Amanda Hamm, the mother accused of drowning her three children, is scheduled for sentencing on Feb. 1 following her conviction in December of child endangerment.
The latest charge last month comes two years after Hamm had originally been charged with nine counts of first-degree murder and a possible death penalty.
Since then, Hamm has served time at DeWitt County Jail during which the Rev. C. Don Ferrill has paid visits every Wednesday afternoon.
"We do not discuss the case, but we have gone through tears and moments of anxiousness together," said Ferrill, according to the United Methodist News Service. "I really don't have a judgment call on the case. My role was a ministry of presence."
Hamm and her boyfriend, Maurice LaGrone, Jr., were accused of placing their three children - Christopher Hamm, 6, Austin Brown, 3 and Kyleigh Hamm, 23 months - in a car that sank more than four feet into Clinton Lake in Illinois in September 2003. Hamm had called 911 to say her children were in the water. She and LaGrone said it was an accident, explaining that the car rolled into the water while they were able to escape.
While LaGrone faces life in prison and a possible appeal, Hamm was convicted on Dec. 12, 2006 of the lesser charge of child endangerment by a Macon County jury. The panel rejected the nine counts of first-degree murder she had been convicted with and a Feb. 1 sentence hearing is scheduled for Hamm. She now faces up to 20 years in prison.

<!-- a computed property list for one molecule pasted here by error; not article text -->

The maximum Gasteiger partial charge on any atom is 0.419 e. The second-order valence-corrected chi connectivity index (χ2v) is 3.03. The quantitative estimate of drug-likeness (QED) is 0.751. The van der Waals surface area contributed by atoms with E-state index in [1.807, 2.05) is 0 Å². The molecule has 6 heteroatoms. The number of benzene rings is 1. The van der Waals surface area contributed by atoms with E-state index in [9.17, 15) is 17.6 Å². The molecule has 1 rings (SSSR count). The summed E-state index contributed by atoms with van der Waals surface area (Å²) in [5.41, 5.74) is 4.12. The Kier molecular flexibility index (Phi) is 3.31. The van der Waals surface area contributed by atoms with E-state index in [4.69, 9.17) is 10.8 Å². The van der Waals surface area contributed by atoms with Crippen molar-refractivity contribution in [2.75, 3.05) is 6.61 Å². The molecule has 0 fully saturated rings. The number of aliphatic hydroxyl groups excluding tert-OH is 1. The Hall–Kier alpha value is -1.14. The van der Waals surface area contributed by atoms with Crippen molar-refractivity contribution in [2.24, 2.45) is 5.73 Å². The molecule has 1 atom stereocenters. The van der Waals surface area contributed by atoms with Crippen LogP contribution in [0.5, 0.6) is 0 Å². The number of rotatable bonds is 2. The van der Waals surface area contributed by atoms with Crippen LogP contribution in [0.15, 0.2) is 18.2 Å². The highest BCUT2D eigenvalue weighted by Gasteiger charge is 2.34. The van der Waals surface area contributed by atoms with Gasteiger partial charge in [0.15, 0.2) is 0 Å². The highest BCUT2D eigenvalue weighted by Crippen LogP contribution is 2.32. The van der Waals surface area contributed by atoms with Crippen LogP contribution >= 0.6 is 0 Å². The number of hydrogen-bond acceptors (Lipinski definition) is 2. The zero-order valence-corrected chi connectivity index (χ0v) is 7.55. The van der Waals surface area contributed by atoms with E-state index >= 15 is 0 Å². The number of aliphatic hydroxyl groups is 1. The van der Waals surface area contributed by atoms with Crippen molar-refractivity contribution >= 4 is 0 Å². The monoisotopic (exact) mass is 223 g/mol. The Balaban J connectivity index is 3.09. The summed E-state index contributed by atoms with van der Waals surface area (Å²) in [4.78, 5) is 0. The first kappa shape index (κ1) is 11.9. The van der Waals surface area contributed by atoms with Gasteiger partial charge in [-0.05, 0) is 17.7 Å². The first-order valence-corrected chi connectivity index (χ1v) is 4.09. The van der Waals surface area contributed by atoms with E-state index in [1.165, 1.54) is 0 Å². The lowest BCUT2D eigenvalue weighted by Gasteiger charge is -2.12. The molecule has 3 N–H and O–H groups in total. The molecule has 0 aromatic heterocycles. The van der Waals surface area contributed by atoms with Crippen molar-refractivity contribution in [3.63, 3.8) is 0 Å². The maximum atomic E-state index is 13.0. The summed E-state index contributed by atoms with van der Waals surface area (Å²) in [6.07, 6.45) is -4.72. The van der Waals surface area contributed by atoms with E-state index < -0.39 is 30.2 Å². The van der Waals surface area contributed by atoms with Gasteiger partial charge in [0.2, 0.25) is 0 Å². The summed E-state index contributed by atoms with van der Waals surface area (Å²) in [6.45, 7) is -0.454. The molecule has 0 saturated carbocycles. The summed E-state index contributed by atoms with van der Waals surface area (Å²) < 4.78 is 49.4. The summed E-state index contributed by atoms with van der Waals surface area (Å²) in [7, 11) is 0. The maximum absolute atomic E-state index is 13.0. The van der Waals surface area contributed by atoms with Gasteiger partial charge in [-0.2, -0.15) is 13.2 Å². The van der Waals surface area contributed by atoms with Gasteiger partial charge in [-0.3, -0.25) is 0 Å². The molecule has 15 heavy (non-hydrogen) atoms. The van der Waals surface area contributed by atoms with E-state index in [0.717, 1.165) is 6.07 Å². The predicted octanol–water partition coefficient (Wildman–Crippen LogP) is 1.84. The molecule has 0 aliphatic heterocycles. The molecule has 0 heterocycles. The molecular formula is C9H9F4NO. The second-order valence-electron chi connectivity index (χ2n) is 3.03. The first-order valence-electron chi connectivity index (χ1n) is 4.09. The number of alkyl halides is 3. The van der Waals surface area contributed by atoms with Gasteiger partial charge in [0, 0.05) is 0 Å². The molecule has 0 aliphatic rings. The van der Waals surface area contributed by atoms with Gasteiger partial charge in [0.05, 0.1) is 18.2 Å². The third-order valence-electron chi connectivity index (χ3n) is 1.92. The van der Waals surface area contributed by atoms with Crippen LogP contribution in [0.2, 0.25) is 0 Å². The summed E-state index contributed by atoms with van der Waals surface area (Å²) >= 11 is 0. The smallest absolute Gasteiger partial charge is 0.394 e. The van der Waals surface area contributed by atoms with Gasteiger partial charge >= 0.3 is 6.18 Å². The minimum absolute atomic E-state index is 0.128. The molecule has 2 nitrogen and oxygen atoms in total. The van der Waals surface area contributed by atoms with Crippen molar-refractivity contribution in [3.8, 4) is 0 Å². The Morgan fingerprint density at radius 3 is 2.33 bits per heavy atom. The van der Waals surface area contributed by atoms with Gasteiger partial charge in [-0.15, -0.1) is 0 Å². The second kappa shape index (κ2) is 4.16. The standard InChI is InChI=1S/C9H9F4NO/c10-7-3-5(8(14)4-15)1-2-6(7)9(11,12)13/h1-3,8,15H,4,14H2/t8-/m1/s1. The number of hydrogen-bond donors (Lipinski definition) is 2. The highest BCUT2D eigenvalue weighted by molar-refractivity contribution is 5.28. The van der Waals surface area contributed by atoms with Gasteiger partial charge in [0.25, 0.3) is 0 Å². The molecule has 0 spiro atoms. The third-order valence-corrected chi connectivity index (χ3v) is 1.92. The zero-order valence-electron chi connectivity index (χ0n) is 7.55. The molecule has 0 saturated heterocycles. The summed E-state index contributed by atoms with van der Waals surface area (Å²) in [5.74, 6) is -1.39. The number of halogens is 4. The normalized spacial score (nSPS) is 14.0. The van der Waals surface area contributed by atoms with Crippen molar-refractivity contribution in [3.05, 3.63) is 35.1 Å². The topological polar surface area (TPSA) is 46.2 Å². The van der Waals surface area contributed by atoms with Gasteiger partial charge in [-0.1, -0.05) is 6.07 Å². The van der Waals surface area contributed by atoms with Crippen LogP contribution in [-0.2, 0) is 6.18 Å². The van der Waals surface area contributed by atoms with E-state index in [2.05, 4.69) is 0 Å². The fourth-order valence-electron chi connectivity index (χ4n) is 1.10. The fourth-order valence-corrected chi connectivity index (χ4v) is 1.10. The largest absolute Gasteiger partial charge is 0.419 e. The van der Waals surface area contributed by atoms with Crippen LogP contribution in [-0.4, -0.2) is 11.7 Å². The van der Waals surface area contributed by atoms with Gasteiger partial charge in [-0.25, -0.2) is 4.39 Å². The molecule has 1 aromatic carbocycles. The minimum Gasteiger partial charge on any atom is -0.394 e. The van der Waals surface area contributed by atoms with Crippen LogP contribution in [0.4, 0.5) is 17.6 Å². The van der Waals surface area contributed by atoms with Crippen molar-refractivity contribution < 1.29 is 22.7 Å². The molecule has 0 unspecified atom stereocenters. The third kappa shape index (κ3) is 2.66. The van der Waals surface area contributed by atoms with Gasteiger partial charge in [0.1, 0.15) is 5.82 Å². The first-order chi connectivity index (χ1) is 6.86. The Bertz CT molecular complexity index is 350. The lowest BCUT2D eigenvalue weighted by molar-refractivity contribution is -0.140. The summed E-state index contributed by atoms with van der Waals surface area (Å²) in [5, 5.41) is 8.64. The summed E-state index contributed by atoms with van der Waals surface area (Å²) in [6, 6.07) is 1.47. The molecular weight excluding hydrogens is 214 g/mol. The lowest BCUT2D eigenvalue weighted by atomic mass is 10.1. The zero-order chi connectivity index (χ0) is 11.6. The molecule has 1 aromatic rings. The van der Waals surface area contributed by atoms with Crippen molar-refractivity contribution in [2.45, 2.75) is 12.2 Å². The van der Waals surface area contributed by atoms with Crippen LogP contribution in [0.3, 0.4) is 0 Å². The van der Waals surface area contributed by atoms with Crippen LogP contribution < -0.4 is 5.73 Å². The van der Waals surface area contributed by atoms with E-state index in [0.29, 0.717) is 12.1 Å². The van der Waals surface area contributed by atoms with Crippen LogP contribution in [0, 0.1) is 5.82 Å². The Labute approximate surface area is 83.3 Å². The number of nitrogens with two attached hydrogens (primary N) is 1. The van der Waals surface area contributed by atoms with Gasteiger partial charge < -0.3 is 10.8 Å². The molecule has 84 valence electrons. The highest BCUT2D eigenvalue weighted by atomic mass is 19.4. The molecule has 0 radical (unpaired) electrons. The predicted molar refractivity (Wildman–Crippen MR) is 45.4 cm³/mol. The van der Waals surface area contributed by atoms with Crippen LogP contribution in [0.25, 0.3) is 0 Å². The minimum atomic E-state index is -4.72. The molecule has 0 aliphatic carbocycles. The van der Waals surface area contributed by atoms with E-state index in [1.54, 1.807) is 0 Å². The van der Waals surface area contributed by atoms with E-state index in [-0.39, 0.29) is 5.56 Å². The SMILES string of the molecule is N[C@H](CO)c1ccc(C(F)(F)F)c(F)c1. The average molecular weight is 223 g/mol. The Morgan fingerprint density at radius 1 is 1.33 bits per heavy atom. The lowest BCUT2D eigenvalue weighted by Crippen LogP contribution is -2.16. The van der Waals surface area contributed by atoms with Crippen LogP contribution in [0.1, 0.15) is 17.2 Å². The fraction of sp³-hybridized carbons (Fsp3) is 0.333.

Betty March, LaGrone's stepmother, says it was an accident and believes LaGrone should have been charged with child endangerment and Hamm should have been "set free."
Meanwhile, Ferrill, who was pastor of Clinton United Methodist Church and served as interim pastor of a Presbyterian church in Clinton, was asked by Hamm to visit her in jail over the past two years.
"The Baptists used to have worship services at the jail but had discontinued them," Hamm told Ferrill, according to UMNS. Thus, she asked Ferrill to visit regularly.
Ferrill has been listening to Hamm's story and praying with her every week since then.
"I believe in second chances; otherwise, none of us would make it," he said.
While the local community continues to express anger and frustration over the loss of the three children, according to Ferrill, the pastor has chosen to "stand in the gap" on the issue, not taking sides.
"Sometimes as Christians and the church we drop the ball on the wounded," he said. "I think Jesus could have been responsive and have compassion. Sometimes it's just a matter of standing in the gap when something as divisive as this occurs."